China rejects Taipei's efforts to defuse tensions after Taiwan president made comments about the island's political status. China's military says it may have to use force against Taiwan if the island carries out a referendum on possible independence from the mainland.
Chinese state media continue to release a stream of invective against Taiwan President Chen Shui-bian. The state-owned China Daily newspaper Wednesday quotes a senior military officer as warning of a growing possibility that peace between Taiwan and the mainland will have to be safeguarded and won through the use of force.
The comment from the unnamed People's Liberation Army official is the first time China's military has spoken out since President Chen made his controversial speech on Saturday. In the speech, he called China and Taiwan separate countries.
The People's Daily, the official Communist Party newspaper, also ran a front-page editorial accusing Mr. Chen of trying to divide Taiwan from China and push the island toward war. The editorial says that if a minority on Taiwan impose "separatist plots" on the Chinese people, China will not sit back and watch.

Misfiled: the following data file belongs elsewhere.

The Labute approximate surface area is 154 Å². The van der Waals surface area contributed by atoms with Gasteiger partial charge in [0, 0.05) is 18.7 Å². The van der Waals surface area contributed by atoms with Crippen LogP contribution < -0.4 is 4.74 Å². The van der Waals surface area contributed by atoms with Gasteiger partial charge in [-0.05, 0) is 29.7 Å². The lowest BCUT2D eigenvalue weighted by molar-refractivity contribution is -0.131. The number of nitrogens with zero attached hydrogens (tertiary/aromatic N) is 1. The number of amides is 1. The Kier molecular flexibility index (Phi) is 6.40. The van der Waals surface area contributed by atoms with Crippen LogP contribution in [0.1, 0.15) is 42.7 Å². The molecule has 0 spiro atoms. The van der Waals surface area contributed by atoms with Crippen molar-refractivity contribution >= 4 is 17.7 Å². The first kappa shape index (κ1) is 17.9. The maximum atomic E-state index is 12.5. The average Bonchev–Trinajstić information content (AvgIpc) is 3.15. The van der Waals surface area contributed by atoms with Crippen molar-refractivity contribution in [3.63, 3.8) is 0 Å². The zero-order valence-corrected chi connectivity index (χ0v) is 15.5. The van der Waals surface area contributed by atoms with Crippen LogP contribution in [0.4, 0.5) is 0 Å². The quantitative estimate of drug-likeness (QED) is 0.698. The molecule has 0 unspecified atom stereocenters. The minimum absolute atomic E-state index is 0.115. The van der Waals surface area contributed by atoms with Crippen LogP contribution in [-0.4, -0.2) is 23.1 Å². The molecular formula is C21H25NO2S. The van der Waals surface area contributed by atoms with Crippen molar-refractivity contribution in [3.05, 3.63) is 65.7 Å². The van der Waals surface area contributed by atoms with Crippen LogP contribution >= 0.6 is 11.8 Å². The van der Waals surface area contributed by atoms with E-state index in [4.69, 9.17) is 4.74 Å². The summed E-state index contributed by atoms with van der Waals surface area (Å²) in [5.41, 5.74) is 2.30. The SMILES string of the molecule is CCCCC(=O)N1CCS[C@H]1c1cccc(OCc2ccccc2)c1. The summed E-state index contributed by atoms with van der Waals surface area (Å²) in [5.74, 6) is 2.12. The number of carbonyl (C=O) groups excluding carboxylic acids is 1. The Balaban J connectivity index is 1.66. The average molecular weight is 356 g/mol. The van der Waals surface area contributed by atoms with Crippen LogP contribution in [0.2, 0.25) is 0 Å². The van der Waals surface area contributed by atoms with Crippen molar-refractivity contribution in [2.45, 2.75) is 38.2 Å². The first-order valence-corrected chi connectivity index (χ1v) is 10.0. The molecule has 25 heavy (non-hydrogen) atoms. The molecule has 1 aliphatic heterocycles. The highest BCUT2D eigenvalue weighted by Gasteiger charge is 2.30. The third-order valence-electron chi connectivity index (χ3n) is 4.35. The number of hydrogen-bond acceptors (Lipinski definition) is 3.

On Tuesday, Mr. Chen tried to soften his stance. He said his remarks had been oversimplified and what he meant was that China and Taiwan are sovereign and equal. However, Chinese media reject Mr. Chen's attempt at damage control. Despite Beijing's angry rhetoric, many China watchers think the government is too focused on a looming leadership transition to take military action against Taiwan.
Robert Karniol, Asia editor of Jane's Defense Weekly in Bangkok, says the People's Liberation Army may make more of a show of force following China's political transition later this year. "The expectation is the PLA as an organization will gain influence over the second half of the current five-year plan, which goes through 2005," he says. "That influence should extend both to things like procurement of equipment and to foreign policy."
Mr. Karniol says the main foreign policy interest of the PLA is Taiwan. He says it is too early to tell how the military will influence Beijing's policy toward Taipei. But the People's Liberation Army has traditionally been more hard-line than other branches of the government.
In response to the growing rhetoric from Beijing, Taipei Wednesday canceled planned war games off the eastern side of the island. A Taiwanese Defense Ministry official says the situation in the Taiwan Strait is tense, and anti-submarine drills were scrapped to avoid a misunderstanding with China.